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New imaging agent helps doctors hunt down metastatic prostate cancer

Dr. Jason Beland
This new advance is pushing science forward as researchers look for new ways to identify and treat metastatic cancer.

When prostate cancer metastasizes, doctors know that it most often will be found in bones, the lungs or the liver. But that doesn’t always mean it’s easy to find. Metastatic cancer cells often nest in different places in the body in numbers so small, or form tumors so tiny, they may not show up on some scans.

Recently, however, the U.S. Food and Drug Administration (FDA) approved a new imaging agent called piflufolastat F-18 (Pylarify®) to help make metastatic prostate cancer easier to find. The radioactive agent is designed to provide more complete information to doctors treating men diagnosed with recurrent or metastatic prostate cancer, giving them a clearer picture of whether their cancer has spread and where it may be found. It may also be used for some higher-risk patients with a primary prostate cancer diagnosis to see whether their cancer has already spread.

While the advance doesn’t directly affect health outcomes for men with prostate cancer, it is pushing science forward as researchers look for new ways to identify and treat the disease. It may also help doctors and patients make more informed decisions on treatment options.

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Prostate cancer facts

Prostate cancer is the second most common cancer diagnosed in the United States—behind breast cancer—and the most common cancer diagnosed in men.

More than 34,000 men in the United States die each year from prostate cancer, making it the second leading cause of cancer deaths in U.S. men. It’s also expected to be the leading cause of new cancer diagnoses in U.S. men this year, with 248,530 cases predicted, according to the National Cancer Institute.

Prostate cancer is highly treatable, especially when detected early. The five-year survival rate for men diagnosed with the disease is 97.5 percent. That rate drops to 30 percent when the cancer is diagnosed after it’s metastasized.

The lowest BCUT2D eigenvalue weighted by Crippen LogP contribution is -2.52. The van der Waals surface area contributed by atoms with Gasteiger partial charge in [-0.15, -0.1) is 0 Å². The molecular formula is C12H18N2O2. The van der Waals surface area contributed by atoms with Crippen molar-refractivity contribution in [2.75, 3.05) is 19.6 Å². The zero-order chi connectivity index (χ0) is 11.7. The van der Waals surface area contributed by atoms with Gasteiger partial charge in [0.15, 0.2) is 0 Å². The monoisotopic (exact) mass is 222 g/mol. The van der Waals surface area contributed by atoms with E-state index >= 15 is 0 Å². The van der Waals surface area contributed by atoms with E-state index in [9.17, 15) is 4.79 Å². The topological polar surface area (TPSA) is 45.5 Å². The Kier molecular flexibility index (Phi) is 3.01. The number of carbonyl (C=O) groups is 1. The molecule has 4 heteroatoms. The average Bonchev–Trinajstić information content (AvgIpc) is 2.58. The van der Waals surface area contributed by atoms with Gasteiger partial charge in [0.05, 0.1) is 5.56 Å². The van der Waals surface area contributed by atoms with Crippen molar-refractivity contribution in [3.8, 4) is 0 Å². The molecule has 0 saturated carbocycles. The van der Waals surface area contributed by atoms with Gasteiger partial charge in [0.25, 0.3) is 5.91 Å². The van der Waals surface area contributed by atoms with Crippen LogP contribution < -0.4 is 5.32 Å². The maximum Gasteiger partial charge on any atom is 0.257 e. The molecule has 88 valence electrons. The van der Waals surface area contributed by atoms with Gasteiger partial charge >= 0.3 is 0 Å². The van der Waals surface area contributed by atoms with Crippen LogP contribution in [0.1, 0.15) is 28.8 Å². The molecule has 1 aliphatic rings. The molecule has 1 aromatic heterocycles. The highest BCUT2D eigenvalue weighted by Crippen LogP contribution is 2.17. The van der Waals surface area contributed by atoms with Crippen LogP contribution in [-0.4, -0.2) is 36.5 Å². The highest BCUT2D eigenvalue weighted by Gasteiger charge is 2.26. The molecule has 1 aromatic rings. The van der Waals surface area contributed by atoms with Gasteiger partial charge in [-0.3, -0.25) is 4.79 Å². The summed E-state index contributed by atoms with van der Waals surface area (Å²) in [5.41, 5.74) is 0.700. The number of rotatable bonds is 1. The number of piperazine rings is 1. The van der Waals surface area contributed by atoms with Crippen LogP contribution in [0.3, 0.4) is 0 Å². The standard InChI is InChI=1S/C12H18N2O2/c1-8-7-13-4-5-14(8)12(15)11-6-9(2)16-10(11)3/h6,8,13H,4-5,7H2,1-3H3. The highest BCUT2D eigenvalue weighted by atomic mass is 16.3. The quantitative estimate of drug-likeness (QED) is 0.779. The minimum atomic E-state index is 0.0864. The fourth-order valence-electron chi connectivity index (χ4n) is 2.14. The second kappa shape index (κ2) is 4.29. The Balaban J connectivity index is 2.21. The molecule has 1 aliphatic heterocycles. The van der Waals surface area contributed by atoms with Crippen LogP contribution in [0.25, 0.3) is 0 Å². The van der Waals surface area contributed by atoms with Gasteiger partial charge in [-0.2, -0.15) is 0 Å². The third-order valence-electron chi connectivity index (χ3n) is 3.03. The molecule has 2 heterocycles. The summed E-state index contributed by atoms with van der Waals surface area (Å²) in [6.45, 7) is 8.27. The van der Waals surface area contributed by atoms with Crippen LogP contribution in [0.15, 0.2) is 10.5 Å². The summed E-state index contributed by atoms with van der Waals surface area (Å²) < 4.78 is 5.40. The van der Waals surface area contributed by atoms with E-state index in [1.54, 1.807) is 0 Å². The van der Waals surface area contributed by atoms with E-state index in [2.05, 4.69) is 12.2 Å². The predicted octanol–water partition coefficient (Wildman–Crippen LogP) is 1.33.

How radioactive agents work

Radioactive tracer drugs used to diagnose and treat cancer work by seeking out and attaching themselves to specific proteins on cancer cells and illuminating the cells during imaging scans. Piflufolastat F-18 is designed to latch onto prostate-specific membrane antigens (PSMAs found on prostate cancer cells, lighting them up during a PET/CT (positron emission tomography/computed tomography) scan. The drug is injected intravenously prior to a PET/CT procedure. The PET scan illuminates cancer cells, while the CT shows the anatomic configuration of the part of the body being scanned.

Scientists are just beginning to scratch the surface on the potential of these agents, known as radiopharmaceuticals, which use radioactive particles called radioisotopes either as cancer imaging agents, as targeted treatments, or both.

Piflufolastat F-18 is only the second drug available in the United States for imaging PSMA-positive lesions, but the first to be commercially available. The FDA approved Gallium 68 PSMA-11 in December for use at two California universities that developed that drug.

A study released in June on another radiopharmaceutical found that treatment with Lu-PSMA-617 increased the lifespan of men with metastatic castration-resistant prostate cancer by an average of four months. Lu-PSMA-617 uses the radioactive component lutetium-177. Its manufacturer  plans to submit the drug for FDA approval later this year.

Similar drugs have already been used extensively in Australia and several European countries.

“With conventional imaging, we’re waiting for the disease to look different or grow to a certain size before we think it’s abnormal,” says Jason Beland, MD, Medical Director of Imaging Services at Cancer Treatment Centers of America® (CTCA), Atlanta. “Now we can take the PET scan and the CT scan, and we overlay them. So, we’re seeing where things are, the lymph nodes and other things that may look normal on a regular CT scan, but now they’re lighting up. That’s telling us that there’s disease.”